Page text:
The school day was quite routine with emphasis on the Three R’s, with spelling, geography, history and with drawing on Friday afternoons. Sometimes Junior Red Cross was organized and meetings were held on Friday afternoons, or there would be A Spelling Match.
There were all grades from Primary to Grade 11 and as the lessons were heard, the younger children learned from their older classmates. The teacher boarded at a nearby home and walked the short distance for dinner at noon. In her absence, the older pupils were left in charge. There were few incidents – occasionally a window would be broken accidentally by a stray snowball or baseball.
Generally speaking discipline was not a problem. Children were well-behaved at home and at school. Most of the children lived on farms and had regular chores to do, both before and after school. Wood and water had to be carried, hens fed and eggs gathered. Occasionally at school the older boys would sneak off into the woods at noon hour, and smoke cigarettes made from dried ferns.
The highlight of the year was the Christmas Concert following weeks of preparation. Recitations, drills, dialogues and choruses were learned, and often the Nativity Scene was enacted. The school or hall was decorated with hemlock boughs. The boys were sent to the nearby woods to look for a tree, and amidst great excitement it was decorated. Finally the night of the concert arrived!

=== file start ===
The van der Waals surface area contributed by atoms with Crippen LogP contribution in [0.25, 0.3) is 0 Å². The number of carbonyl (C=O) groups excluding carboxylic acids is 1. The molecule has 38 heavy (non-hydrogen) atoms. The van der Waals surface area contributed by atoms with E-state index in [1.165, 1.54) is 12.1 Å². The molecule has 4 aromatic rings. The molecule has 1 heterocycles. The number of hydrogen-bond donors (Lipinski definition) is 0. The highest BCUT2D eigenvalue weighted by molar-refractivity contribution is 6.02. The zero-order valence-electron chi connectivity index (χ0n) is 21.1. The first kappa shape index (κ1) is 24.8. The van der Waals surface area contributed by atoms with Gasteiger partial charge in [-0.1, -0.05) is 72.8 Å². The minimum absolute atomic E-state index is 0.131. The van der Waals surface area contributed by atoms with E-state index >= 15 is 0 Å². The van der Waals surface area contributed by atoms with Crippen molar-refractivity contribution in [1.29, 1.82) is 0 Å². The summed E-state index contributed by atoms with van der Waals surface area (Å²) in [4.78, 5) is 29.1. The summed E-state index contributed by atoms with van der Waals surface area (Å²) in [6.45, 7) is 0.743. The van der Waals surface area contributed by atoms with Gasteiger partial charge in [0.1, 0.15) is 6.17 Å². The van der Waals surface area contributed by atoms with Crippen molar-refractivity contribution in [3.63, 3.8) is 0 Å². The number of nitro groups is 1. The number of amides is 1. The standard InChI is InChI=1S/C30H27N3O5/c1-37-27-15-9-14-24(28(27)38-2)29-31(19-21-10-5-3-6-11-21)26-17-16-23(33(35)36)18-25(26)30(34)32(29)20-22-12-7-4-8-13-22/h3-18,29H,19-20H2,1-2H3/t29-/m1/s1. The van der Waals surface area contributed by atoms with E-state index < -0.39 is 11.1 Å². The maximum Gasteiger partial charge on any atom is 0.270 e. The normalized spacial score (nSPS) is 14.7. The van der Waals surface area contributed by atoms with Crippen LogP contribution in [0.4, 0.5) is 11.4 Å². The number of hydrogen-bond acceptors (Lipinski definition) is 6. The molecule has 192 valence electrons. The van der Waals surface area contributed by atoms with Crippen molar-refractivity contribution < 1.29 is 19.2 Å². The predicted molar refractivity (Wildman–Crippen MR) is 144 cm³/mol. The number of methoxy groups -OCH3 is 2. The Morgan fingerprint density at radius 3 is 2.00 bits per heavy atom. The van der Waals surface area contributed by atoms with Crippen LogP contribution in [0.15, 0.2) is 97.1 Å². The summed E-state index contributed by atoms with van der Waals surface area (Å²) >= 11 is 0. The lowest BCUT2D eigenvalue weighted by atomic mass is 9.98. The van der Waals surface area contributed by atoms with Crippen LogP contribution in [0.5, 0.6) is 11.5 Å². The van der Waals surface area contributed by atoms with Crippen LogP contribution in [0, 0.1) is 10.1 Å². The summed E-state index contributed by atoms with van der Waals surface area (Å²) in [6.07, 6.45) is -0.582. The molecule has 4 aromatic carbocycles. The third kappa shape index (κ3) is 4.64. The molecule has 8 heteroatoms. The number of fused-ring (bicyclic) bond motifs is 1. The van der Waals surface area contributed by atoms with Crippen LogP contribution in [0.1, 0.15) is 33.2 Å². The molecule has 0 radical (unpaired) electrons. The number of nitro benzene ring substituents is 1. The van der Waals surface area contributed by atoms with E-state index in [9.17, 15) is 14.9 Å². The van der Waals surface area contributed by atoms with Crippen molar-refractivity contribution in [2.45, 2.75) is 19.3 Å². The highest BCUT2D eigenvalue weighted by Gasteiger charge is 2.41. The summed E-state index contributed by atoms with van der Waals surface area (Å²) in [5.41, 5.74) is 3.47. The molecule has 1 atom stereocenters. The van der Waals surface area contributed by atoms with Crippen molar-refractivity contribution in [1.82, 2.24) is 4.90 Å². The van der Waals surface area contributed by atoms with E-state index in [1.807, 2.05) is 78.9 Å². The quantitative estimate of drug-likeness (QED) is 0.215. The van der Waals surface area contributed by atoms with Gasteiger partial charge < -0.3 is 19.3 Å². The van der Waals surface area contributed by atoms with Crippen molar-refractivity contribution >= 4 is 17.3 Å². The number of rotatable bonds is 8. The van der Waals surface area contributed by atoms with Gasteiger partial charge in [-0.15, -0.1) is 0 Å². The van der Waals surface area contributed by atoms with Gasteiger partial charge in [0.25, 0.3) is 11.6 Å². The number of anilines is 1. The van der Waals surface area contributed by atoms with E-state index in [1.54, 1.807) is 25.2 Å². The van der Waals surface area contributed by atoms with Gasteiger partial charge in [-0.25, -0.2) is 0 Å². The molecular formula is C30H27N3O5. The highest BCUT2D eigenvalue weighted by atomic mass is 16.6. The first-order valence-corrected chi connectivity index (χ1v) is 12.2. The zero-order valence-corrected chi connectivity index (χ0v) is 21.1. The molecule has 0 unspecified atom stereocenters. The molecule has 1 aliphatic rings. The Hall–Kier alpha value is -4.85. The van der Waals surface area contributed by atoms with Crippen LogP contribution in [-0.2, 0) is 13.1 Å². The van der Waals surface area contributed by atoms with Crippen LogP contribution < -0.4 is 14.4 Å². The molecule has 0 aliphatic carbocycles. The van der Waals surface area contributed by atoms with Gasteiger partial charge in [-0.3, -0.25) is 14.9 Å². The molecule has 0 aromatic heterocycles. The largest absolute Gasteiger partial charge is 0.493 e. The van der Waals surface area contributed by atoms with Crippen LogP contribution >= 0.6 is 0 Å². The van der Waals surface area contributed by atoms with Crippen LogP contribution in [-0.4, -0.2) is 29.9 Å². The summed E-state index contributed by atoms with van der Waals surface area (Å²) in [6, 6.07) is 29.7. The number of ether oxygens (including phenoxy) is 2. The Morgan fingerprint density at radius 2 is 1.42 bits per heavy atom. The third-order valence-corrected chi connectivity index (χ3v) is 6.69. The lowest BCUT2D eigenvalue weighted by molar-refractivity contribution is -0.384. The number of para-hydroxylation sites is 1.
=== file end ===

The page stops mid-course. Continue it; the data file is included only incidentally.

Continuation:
The children were dressed in their best, and sleighs complete with bells, delivered them to the concert. Each boy and girl although nervous, did their best. The concert was always well-received by the proud parents. The highlight of the evening was the arrival of Santa Claus to distribute candy and oranges form the tree.
After the Upper Stewiacke Consolidated School was opened in 1969, the little one-room schools in each section were no longer needed and were sold. The Upper Stewiacke School was sold to the Volunteer Fire Department, who renovated it to house the Fire Trucks, and use as place for fund-raising activities as well as meetings. The Cross Roads School was sold to the Whebby family, and the Newton Mills School to the Berry family. The Pembroke School was sold to the Girl Guides of Truro, as a place for camp-outs etc. The Burnside School and the Eastville School were bought by the local communities and are used for various social functions.
The South Branch school was sold to John Clark, and the Meadowvale School was sold to Leon Mason who bought it for the lumber that was in it. William Johnson from Texas bought the Birch Hill School. The Otterbrook School was purchased by Peter Dunn. The Middle Stewiacke School was situated where Aubrey Kennedy now lives, and was torn down by Ernest Colburne.
The following bit of history ( regarding the first school in Eastville) was written by S.T. Ellis and read by Martha Dickie at Springside Church on the first Empire Day, 1899:
Note: This account is included in Stories of the Stewiacke Valley, which were collected and printed during the Stewiacke Valley Bicentennial celebrations in 1980.